[SoundStage!]Factory Tour
Feature Article

November 1998

Vandersteen Audio, Inc. Factory Tour
Digital photography and text by Doug Blackburn

Introduction

Vandersteen Audio has been making loudspeakers in Hanford, CA for 20 years. Hanford is in central California roughly halfway between San Francisco and Los Angeles. Surrounded by the San Joaquin Valley, Hanford is a reminder of what California might have been like in the 1960s. The Vandersteen factory is located just a block north of the main east-west highway through town. I-5, the main California north-south route, is 30 miles to the west, and the Sierra Nevada Mountains are 40 miles east with snow-covered peaks on the horizon all year.

Photographing the factory building itself proved problematic -- the front facade is completely covered by well-manicured trees and shrubs planted at the edge of the sidewalk. The building is situated right at the edge of the sidewalk. It is a clean, well-kept building, about what you would expect for a well-maintained small manufacturing building that is perhaps 15 to 20 years old. In keeping with Richard Vandersteen's low-profile way of doing business, the Vandersteen Audio factory doesn't have a "Vandersteen Audio" sign on the building, and the mailbox contains only the street address.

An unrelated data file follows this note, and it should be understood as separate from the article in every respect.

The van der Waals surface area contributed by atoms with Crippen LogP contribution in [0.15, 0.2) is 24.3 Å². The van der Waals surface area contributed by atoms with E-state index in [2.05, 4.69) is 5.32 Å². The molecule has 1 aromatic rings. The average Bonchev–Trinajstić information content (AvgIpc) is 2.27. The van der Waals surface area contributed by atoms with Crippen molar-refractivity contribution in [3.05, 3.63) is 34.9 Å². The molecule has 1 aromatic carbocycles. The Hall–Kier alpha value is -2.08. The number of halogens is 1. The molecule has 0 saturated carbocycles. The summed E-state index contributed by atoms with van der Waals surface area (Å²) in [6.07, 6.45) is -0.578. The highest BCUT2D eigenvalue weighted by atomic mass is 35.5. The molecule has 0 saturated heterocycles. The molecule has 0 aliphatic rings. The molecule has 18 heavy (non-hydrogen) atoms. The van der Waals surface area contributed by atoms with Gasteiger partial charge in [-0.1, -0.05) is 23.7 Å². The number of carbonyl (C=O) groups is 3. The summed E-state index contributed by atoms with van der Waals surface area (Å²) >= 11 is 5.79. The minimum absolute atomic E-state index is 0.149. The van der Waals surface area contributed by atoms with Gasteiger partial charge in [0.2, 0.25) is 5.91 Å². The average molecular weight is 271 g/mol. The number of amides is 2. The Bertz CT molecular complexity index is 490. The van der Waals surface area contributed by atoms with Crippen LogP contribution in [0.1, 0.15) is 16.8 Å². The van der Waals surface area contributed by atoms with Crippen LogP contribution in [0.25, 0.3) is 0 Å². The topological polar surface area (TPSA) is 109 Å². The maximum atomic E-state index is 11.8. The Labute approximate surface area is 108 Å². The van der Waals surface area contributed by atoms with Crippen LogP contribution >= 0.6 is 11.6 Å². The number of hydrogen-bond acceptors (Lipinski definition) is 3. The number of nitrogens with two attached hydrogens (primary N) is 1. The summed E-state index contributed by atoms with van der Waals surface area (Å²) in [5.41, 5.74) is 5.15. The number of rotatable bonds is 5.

richard_portrait_tour.jpg (11589 bytes)Size-wise, the factory was pretty close to what I expected, not too large, not too small. The building spans the width of a block, putting the front door on 4th Street and the loading/shipping dock on 5th Street.